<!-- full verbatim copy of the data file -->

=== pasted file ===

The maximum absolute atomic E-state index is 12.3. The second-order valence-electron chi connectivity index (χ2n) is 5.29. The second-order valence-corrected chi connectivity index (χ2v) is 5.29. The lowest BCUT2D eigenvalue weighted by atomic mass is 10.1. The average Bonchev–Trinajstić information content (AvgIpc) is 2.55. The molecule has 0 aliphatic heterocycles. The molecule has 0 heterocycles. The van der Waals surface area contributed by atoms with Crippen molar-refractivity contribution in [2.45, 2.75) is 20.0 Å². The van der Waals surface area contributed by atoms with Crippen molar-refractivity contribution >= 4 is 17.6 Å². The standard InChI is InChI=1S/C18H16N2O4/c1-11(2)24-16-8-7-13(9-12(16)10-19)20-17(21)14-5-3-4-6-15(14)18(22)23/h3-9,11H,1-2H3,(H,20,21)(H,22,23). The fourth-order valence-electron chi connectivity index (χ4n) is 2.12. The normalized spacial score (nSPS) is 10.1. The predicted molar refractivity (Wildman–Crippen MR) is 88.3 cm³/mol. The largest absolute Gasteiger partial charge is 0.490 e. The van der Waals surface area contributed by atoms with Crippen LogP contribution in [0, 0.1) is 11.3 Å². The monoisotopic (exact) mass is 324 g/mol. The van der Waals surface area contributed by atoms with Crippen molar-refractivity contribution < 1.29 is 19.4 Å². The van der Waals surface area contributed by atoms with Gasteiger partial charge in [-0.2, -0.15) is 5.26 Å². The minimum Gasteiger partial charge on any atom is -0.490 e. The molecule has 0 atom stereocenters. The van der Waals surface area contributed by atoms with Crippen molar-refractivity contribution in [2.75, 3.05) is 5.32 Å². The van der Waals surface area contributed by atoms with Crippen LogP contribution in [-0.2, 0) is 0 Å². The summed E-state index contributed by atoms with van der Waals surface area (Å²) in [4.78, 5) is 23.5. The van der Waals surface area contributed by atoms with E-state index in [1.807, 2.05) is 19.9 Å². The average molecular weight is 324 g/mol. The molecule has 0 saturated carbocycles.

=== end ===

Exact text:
The maximum absolute atomic E-state index is 12.3. The second-order valence-electron chi connectivity index (χ2n) is 5.29. The second-order valence-corrected chi connectivity index (χ2v) is 5.29. The lowest BCUT2D eigenvalue weighted by atomic mass is 10.1. The average Bonchev–Trinajstić information content (AvgIpc) is 2.55. The molecule has 0 aliphatic heterocycles. The molecule has 0 heterocycles. The van der Waals surface area contributed by atoms with Crippen molar-refractivity contribution in [2.45, 2.75) is 20.0 Å². The van der Waals surface area contributed by atoms with Crippen molar-refractivity contribution >= 4 is 17.6 Å². The standard InChI is InChI=1S/C18H16N2O4/c1-11(2)24-16-8-7-13(9-12(16)10-19)20-17(21)14-5-3-4-6-15(14)18(22)23/h3-9,11H,1-2H3,(H,20,21)(H,22,23). The fourth-order valence-electron chi connectivity index (χ4n) is 2.12. The normalized spacial score (nSPS) is 10.1. The predicted molar refractivity (Wildman–Crippen MR) is 88.3 cm³/mol. The largest absolute Gasteiger partial charge is 0.490 e. The van der Waals surface area contributed by atoms with Crippen LogP contribution in [0, 0.1) is 11.3 Å². The monoisotopic (exact) mass is 324 g/mol. The van der Waals surface area contributed by atoms with Crippen molar-refractivity contribution < 1.29 is 19.4 Å². The van der Waals surface area contributed by atoms with Gasteiger partial charge in [-0.2, -0.15) is 5.26 Å². The minimum Gasteiger partial charge on any atom is -0.490 e. The molecule has 0 atom stereocenters. The van der Waals surface area contributed by atoms with Crippen molar-refractivity contribution in [2.75, 3.05) is 5.32 Å². The van der Waals surface area contributed by atoms with Crippen LogP contribution in [-0.2, 0) is 0 Å². The summed E-state index contributed by atoms with van der Waals surface area (Å²) in [4.78, 5) is 23.5. The van der Waals surface area contributed by atoms with E-state index in [1.807, 2.05) is 19.9 Å². The average molecular weight is 324 g/mol. The molecule has 0 saturated carbocycles.